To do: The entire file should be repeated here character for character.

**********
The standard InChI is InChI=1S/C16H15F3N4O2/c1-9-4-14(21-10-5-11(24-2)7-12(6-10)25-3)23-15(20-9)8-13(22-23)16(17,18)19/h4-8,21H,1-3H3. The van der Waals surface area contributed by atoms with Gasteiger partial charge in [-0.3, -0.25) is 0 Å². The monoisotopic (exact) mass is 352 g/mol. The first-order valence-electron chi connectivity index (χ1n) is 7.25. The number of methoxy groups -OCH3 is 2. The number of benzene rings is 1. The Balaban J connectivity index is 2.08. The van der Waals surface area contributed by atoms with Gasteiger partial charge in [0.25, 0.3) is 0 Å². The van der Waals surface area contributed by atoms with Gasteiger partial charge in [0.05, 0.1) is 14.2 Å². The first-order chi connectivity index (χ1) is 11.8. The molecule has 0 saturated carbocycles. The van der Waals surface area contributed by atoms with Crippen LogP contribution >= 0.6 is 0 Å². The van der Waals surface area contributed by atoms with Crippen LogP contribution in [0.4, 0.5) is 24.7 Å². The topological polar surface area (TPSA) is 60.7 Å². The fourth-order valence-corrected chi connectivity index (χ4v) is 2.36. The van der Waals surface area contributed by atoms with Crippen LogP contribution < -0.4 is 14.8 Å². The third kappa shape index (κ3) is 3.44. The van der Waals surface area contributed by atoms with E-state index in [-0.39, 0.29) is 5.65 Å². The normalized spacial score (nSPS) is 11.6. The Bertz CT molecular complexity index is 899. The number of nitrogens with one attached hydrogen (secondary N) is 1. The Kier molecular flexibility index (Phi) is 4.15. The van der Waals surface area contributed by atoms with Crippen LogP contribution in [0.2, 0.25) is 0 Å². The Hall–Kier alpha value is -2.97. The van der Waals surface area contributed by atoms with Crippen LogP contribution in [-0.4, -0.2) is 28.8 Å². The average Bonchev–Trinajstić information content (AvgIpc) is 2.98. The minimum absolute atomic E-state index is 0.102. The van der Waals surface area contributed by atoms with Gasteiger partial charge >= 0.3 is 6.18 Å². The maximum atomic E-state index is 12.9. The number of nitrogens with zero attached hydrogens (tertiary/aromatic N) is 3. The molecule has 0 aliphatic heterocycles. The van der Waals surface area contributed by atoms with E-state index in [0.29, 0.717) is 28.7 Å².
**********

The standard InChI is InChI=1S/C16H15F3N4O2/c1-9-4-14(21-10-5-11(24-2)7-12(6-10)25-3)23-15(20-9)8-13(22-23)16(17,18)19/h4-8,21H,1-3H3. The van der Waals surface area contributed by atoms with Gasteiger partial charge in [-0.3, -0.25) is 0 Å². The monoisotopic (exact) mass is 352 g/mol. The first-order valence-electron chi connectivity index (χ1n) is 7.25. The number of methoxy groups -OCH3 is 2. The number of benzene rings is 1. The Balaban J connectivity index is 2.08. The van der Waals surface area contributed by atoms with Gasteiger partial charge in [0.25, 0.3) is 0 Å². The van der Waals surface area contributed by atoms with Gasteiger partial charge in [0.05, 0.1) is 14.2 Å². The first-order chi connectivity index (χ1) is 11.8. The molecule has 0 saturated carbocycles. The van der Waals surface area contributed by atoms with Crippen LogP contribution >= 0.6 is 0 Å². The van der Waals surface area contributed by atoms with Crippen LogP contribution in [0.4, 0.5) is 24.7 Å². The topological polar surface area (TPSA) is 60.7 Å². The fourth-order valence-corrected chi connectivity index (χ4v) is 2.36. The van der Waals surface area contributed by atoms with Crippen LogP contribution < -0.4 is 14.8 Å². The third kappa shape index (κ3) is 3.44. The van der Waals surface area contributed by atoms with E-state index in [-0.39, 0.29) is 5.65 Å². The normalized spacial score (nSPS) is 11.6. The Bertz CT molecular complexity index is 899. The number of nitrogens with one attached hydrogen (secondary N) is 1. The Kier molecular flexibility index (Phi) is 4.15. The van der Waals surface area contributed by atoms with Crippen LogP contribution in [0.2, 0.25) is 0 Å². The Hall–Kier alpha value is -2.97. The van der Waals surface area contributed by atoms with Crippen LogP contribution in [-0.4, -0.2) is 28.8 Å². The average Bonchev–Trinajstić information content (AvgIpc) is 2.98. The minimum absolute atomic E-state index is 0.102. The van der Waals surface area contributed by atoms with Gasteiger partial charge >= 0.3 is 6.18 Å². The maximum atomic E-state index is 12.9. The number of nitrogens with zero attached hydrogens (tertiary/aromatic N) is 3. The molecule has 0 aliphatic heterocycles. The van der Waals surface area contributed by atoms with E-state index in [0.29, 0.717) is 28.7 Å².